Indian Journal of Biochemistry and Biophysics (IJBB)     Open Access   (Followers: 4)
Indian Journal of Physics     Hybrid Journal   (Followers: 4)
Indian Journal of Pure & Applied Physics (IJPAP)     Open Access   (Followers: 8)
Indian Journal of Radio & Space Physics (IJRSP)     Open Access   (Followers: 5)
Industrial Electronics, IEEE Transactions on     Hybrid Journal   (Followers: 11)
Industry Applications, IEEE Transactions on     Hybrid Journal   (Followers: 5)
Infinite Dimensional Analysis, Quantum Probability and Related Topics     Hybrid Journal  
InfraMatics     Open Access  
Infrared Physics & Technology     Hybrid Journal  
Intelligent Transportation Systems Magazine, IEEE     Full-text available via subscription   (Followers: 1)
Intermetallics     Hybrid Journal   (Followers: 4)
International Applied Mechanics     Hybrid Journal   (Followers: 2)
International Geophysics     Full-text available via subscription   (Followers: 3)
International Journal for Computational Methods in Engineering Science and Mechanics     Hybrid Journal   (Followers: 8)
International Journal for Ion Mobility Spectrometry     Hybrid Journal   (Followers: 1)
International Journal for Simulation and Multidisciplinary Design Optimization     Full-text available via subscription   (Followers: 1)
International Journal of Abrasive Technology     Hybrid Journal   (Followers: 2)
International Journal of Aeroacoustics     Full-text available via subscription   (Followers: 6)
International Journal of Applied Electronics in Physics & Robotics     Open Access   (Followers: 1)
International Journal of Astronomy and Astrophysics     Open Access   (Followers: 3)
International Journal of Computational Materials Science and Surface Engineering     Hybrid Journal   (Followers: 7)
International Journal of Damage Mechanics     Hybrid Journal   (Followers: 5)
International Journal of Fatigue     Hybrid Journal   (Followers: 7)
International Journal of Fracture     Hybrid Journal   (Followers: 8)
International Journal of Geometric Methods in Modern Physics     Hybrid Journal   (Followers: 1)
International Journal of Geophysics     Open Access   (Followers: 3)
International Journal of Heat and Fluid Flow     Hybrid Journal   (Followers: 9)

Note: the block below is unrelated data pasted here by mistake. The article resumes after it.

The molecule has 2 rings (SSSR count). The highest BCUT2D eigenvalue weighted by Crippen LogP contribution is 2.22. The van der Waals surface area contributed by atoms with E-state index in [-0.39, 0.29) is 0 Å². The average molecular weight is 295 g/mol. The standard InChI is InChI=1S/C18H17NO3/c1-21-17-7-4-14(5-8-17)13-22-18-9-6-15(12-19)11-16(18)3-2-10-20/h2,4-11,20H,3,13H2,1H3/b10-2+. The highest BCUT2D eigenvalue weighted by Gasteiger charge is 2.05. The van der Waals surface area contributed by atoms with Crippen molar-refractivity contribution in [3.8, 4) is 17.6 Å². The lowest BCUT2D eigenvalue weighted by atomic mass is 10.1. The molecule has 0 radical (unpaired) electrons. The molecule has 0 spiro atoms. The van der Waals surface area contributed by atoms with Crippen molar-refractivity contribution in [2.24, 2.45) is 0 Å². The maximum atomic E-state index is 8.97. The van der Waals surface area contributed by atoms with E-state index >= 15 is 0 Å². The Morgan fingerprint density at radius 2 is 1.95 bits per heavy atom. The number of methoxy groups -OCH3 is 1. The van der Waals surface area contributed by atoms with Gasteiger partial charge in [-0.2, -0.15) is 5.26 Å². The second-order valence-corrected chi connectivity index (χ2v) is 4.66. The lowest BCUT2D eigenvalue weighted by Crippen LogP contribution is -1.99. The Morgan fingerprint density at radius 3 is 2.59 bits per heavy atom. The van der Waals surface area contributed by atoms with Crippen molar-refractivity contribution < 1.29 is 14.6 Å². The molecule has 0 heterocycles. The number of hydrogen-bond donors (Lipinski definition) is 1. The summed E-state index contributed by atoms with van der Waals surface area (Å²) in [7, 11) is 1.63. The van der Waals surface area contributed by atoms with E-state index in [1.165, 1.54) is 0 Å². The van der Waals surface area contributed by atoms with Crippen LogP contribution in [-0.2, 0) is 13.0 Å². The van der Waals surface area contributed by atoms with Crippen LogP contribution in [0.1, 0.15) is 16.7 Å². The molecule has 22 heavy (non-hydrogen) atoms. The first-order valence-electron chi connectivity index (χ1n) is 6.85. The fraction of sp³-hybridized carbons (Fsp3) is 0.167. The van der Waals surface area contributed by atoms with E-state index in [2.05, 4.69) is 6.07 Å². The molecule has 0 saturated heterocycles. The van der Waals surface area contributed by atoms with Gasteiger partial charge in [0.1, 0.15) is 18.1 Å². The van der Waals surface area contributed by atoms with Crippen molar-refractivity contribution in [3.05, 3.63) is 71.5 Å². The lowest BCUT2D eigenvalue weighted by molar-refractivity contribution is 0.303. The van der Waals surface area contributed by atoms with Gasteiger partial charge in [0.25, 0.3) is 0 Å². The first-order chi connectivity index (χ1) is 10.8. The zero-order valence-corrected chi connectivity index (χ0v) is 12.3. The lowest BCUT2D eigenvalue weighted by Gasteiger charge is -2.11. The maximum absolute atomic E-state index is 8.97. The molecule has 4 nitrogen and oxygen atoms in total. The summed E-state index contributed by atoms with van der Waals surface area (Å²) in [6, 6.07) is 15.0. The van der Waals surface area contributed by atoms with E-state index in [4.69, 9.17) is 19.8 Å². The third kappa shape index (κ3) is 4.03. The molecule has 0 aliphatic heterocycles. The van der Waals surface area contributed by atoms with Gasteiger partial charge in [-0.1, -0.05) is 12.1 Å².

International Journal of Low Radiation     Hybrid Journal  
International Journal of Low-Carbon Technologies     Open Access   (Followers: 1)
International Journal of Mass Spectrometry     Hybrid Journal   (Followers: 12)
International Journal of Material Forming     Hybrid Journal   (Followers: 2)
International Journal of Materials and Product Technology     Hybrid Journal   (Followers: 4)
International Journal of Mechanical Sciences     Hybrid Journal   (Followers: 5)
International Journal of Mechanics and Materials in Design     Hybrid Journal   (Followers: 5)
International Journal of Medical Physics, Clinical Engineering and Radiation Oncology     Open Access   (Followers: 4)
International Journal of Micro-Nano Scale Transport     Full-text available via subscription   (Followers: 2)
International Journal of Microstructure and Materials Properties     Hybrid Journal   (Followers: 7)
International Journal of Microwave Science and Technology     Open Access   (Followers: 2)
International Journal of Modeling, Simulation, and Scientific Computing     Hybrid Journal   (Followers: 1)
International Journal of Modern Physics A     Hybrid Journal   (Followers: 1)
International Journal of Modern Physics B     Hybrid Journal  
International Journal of Modern Physics C     Hybrid Journal  
International Journal of Modern Physics D     Hybrid Journal  
International Journal of Modern Physics E     Hybrid Journal   (Followers: 1)
International Journal of Nanomanufacturing     Hybrid Journal   (Followers: 1)